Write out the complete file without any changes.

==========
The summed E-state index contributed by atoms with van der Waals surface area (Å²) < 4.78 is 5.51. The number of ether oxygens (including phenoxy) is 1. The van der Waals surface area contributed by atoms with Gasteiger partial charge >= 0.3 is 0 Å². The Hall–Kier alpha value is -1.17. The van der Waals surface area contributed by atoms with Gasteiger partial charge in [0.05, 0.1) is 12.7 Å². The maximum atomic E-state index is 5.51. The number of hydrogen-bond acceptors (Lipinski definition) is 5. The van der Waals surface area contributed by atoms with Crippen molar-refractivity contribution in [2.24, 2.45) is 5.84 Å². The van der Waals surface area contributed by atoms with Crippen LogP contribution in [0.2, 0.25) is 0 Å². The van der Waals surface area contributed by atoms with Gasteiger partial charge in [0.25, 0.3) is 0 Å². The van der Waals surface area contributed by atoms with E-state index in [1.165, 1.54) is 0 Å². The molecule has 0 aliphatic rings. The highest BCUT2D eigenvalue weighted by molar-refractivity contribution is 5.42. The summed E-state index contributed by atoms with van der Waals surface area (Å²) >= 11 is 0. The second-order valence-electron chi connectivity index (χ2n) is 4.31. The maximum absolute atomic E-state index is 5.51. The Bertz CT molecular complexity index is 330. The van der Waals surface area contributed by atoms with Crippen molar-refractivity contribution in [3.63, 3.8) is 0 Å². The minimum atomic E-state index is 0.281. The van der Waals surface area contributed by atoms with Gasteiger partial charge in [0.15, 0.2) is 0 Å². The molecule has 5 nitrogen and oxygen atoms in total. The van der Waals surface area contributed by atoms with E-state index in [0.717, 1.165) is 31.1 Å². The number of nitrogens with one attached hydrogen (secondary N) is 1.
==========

The summed E-state index contributed by atoms with van der Waals surface area (Å²) < 4.78 is 5.51. The number of ether oxygens (including phenoxy) is 1. The van der Waals surface area contributed by atoms with Gasteiger partial charge >= 0.3 is 0 Å². The Hall–Kier alpha value is -1.17. The van der Waals surface area contributed by atoms with Gasteiger partial charge in [0.05, 0.1) is 12.7 Å². The maximum atomic E-state index is 5.51. The number of hydrogen-bond acceptors (Lipinski definition) is 5. The van der Waals surface area contributed by atoms with Crippen molar-refractivity contribution in [2.24, 2.45) is 5.84 Å². The van der Waals surface area contributed by atoms with Crippen LogP contribution in [0.2, 0.25) is 0 Å². The van der Waals surface area contributed by atoms with Gasteiger partial charge in [0.25, 0.3) is 0 Å². The van der Waals surface area contributed by atoms with E-state index in [1.165, 1.54) is 0 Å². The molecule has 0 aliphatic rings. The highest BCUT2D eigenvalue weighted by molar-refractivity contribution is 5.42. The summed E-state index contributed by atoms with van der Waals surface area (Å²) >= 11 is 0. The second-order valence-electron chi connectivity index (χ2n) is 4.31. The maximum absolute atomic E-state index is 5.51. The Bertz CT molecular complexity index is 330. The van der Waals surface area contributed by atoms with Crippen molar-refractivity contribution in [3.63, 3.8) is 0 Å². The minimum atomic E-state index is 0.281. The van der Waals surface area contributed by atoms with Gasteiger partial charge in [0.15, 0.2) is 0 Å². The molecule has 5 nitrogen and oxygen atoms in total. The van der Waals surface area contributed by atoms with E-state index in [0.717, 1.165) is 31.1 Å². The number of nitrogens with one attached hydrogen (secondary N) is 1.